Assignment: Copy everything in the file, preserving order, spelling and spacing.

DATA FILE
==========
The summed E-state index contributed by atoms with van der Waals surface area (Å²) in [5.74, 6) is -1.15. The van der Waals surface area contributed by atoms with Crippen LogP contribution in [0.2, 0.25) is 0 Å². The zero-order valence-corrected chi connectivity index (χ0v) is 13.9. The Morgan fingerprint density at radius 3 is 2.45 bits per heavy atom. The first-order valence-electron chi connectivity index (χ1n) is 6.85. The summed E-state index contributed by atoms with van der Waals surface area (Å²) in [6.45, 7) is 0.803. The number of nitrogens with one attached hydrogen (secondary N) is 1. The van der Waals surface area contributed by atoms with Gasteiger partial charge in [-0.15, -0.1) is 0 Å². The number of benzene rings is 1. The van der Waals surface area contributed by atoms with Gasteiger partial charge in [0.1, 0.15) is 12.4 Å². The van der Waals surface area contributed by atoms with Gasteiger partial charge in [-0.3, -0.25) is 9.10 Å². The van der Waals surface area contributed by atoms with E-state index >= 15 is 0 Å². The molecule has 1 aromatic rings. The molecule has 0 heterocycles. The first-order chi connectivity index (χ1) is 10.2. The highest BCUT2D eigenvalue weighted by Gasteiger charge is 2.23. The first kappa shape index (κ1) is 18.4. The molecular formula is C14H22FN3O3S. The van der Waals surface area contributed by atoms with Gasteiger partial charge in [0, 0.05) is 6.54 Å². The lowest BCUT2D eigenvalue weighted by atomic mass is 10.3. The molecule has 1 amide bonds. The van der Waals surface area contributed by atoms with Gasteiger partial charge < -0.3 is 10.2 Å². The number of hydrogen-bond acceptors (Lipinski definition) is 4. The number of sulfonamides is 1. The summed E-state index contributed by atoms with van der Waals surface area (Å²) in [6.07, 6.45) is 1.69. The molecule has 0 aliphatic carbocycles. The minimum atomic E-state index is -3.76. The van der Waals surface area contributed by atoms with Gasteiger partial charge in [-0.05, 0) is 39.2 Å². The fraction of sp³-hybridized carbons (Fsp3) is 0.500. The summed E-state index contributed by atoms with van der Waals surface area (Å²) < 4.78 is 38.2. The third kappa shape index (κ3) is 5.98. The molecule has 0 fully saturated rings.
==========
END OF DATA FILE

The summed E-state index contributed by atoms with van der Waals surface area (Å²) in [5.74, 6) is -1.15. The van der Waals surface area contributed by atoms with Crippen LogP contribution in [0.2, 0.25) is 0 Å². The zero-order valence-corrected chi connectivity index (χ0v) is 13.9. The Morgan fingerprint density at radius 3 is 2.45 bits per heavy atom. The first-order valence-electron chi connectivity index (χ1n) is 6.85. The summed E-state index contributed by atoms with van der Waals surface area (Å²) in [6.45, 7) is 0.803. The number of nitrogens with one attached hydrogen (secondary N) is 1. The van der Waals surface area contributed by atoms with Gasteiger partial charge in [-0.15, -0.1) is 0 Å². The number of benzene rings is 1. The van der Waals surface area contributed by atoms with Gasteiger partial charge in [0.1, 0.15) is 12.4 Å². The van der Waals surface area contributed by atoms with Gasteiger partial charge in [-0.3, -0.25) is 9.10 Å². The van der Waals surface area contributed by atoms with E-state index >= 15 is 0 Å². The molecule has 1 aromatic rings. The molecule has 0 heterocycles. The first-order chi connectivity index (χ1) is 10.2. The highest BCUT2D eigenvalue weighted by Gasteiger charge is 2.23. The first kappa shape index (κ1) is 18.4. The molecular formula is C14H22FN3O3S. The van der Waals surface area contributed by atoms with Gasteiger partial charge in [0, 0.05) is 6.54 Å². The lowest BCUT2D eigenvalue weighted by atomic mass is 10.3. The molecule has 1 amide bonds. The van der Waals surface area contributed by atoms with Gasteiger partial charge < -0.3 is 10.2 Å². The number of hydrogen-bond acceptors (Lipinski definition) is 4. The number of sulfonamides is 1. The summed E-state index contributed by atoms with van der Waals surface area (Å²) in [6.07, 6.45) is 1.69. The molecule has 0 aliphatic carbocycles. The minimum atomic E-state index is -3.76. The van der Waals surface area contributed by atoms with Gasteiger partial charge in [-0.05, 0) is 39.2 Å². The fraction of sp³-hybridized carbons (Fsp3) is 0.500. The summed E-state index contributed by atoms with van der Waals surface area (Å²) < 4.78 is 38.2. The third kappa shape index (κ3) is 5.98. The molecule has 0 fully saturated rings.